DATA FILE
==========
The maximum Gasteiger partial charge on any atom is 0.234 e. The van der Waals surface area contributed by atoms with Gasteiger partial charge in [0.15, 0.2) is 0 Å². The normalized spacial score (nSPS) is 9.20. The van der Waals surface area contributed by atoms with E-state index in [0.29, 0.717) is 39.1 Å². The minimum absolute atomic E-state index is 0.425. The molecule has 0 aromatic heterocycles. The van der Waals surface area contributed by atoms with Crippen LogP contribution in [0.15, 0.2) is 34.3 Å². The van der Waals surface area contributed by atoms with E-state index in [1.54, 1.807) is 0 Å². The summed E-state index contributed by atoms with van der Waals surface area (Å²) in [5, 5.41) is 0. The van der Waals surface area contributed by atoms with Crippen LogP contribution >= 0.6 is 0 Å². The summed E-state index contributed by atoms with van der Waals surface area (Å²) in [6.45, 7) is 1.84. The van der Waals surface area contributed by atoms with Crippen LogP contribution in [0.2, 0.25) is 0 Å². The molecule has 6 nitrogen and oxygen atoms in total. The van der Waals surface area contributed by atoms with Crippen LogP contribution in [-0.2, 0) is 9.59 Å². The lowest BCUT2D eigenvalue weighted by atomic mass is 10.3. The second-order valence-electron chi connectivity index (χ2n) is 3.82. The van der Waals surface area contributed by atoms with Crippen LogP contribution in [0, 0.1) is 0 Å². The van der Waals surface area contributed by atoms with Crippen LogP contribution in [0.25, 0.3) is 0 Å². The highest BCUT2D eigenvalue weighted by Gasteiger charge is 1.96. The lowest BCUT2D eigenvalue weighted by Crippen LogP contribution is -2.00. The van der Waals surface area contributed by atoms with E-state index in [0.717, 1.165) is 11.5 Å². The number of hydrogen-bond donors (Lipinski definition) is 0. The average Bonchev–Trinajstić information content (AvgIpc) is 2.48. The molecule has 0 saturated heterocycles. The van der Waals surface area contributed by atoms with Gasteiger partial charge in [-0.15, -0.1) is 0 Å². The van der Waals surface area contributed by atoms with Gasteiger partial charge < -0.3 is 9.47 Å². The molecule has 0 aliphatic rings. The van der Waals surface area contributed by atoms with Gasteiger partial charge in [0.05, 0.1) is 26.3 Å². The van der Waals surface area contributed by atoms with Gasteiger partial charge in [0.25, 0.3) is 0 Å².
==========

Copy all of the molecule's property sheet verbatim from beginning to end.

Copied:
The maximum Gasteiger partial charge on any atom is 0.234 e. The van der Waals surface area contributed by atoms with Gasteiger partial charge in [0.15, 0.2) is 0 Å². The normalized spacial score (nSPS) is 9.20. The van der Waals surface area contributed by atoms with E-state index in [0.29, 0.717) is 39.1 Å². The minimum absolute atomic E-state index is 0.425. The molecule has 0 aromatic heterocycles. The van der Waals surface area contributed by atoms with Crippen LogP contribution in [0.15, 0.2) is 34.3 Å². The van der Waals surface area contributed by atoms with E-state index in [1.54, 1.807) is 0 Å². The summed E-state index contributed by atoms with van der Waals surface area (Å²) in [5, 5.41) is 0. The van der Waals surface area contributed by atoms with Crippen LogP contribution >= 0.6 is 0 Å². The summed E-state index contributed by atoms with van der Waals surface area (Å²) in [6.45, 7) is 1.84. The van der Waals surface area contributed by atoms with Crippen LogP contribution in [0.2, 0.25) is 0 Å². The molecule has 6 nitrogen and oxygen atoms in total. The van der Waals surface area contributed by atoms with Crippen LogP contribution in [-0.2, 0) is 9.59 Å². The lowest BCUT2D eigenvalue weighted by atomic mass is 10.3. The second-order valence-electron chi connectivity index (χ2n) is 3.82. The van der Waals surface area contributed by atoms with Crippen LogP contribution in [0, 0.1) is 0 Å². The van der Waals surface area contributed by atoms with Crippen LogP contribution in [0.25, 0.3) is 0 Å². The highest BCUT2D eigenvalue weighted by Gasteiger charge is 1.96. The lowest BCUT2D eigenvalue weighted by Crippen LogP contribution is -2.00. The van der Waals surface area contributed by atoms with E-state index in [0.717, 1.165) is 11.5 Å². The number of hydrogen-bond donors (Lipinski definition) is 0. The average Bonchev–Trinajstić information content (AvgIpc) is 2.48. The molecule has 0 saturated heterocycles. The van der Waals surface area contributed by atoms with Gasteiger partial charge in [-0.15, -0.1) is 0 Å². The van der Waals surface area contributed by atoms with Gasteiger partial charge < -0.3 is 9.47 Å². The molecule has 0 aliphatic rings. The van der Waals surface area contributed by atoms with Gasteiger partial charge in [0.05, 0.1) is 26.3 Å². The van der Waals surface area contributed by atoms with Gasteiger partial charge in [0.25, 0.3) is 0 Å².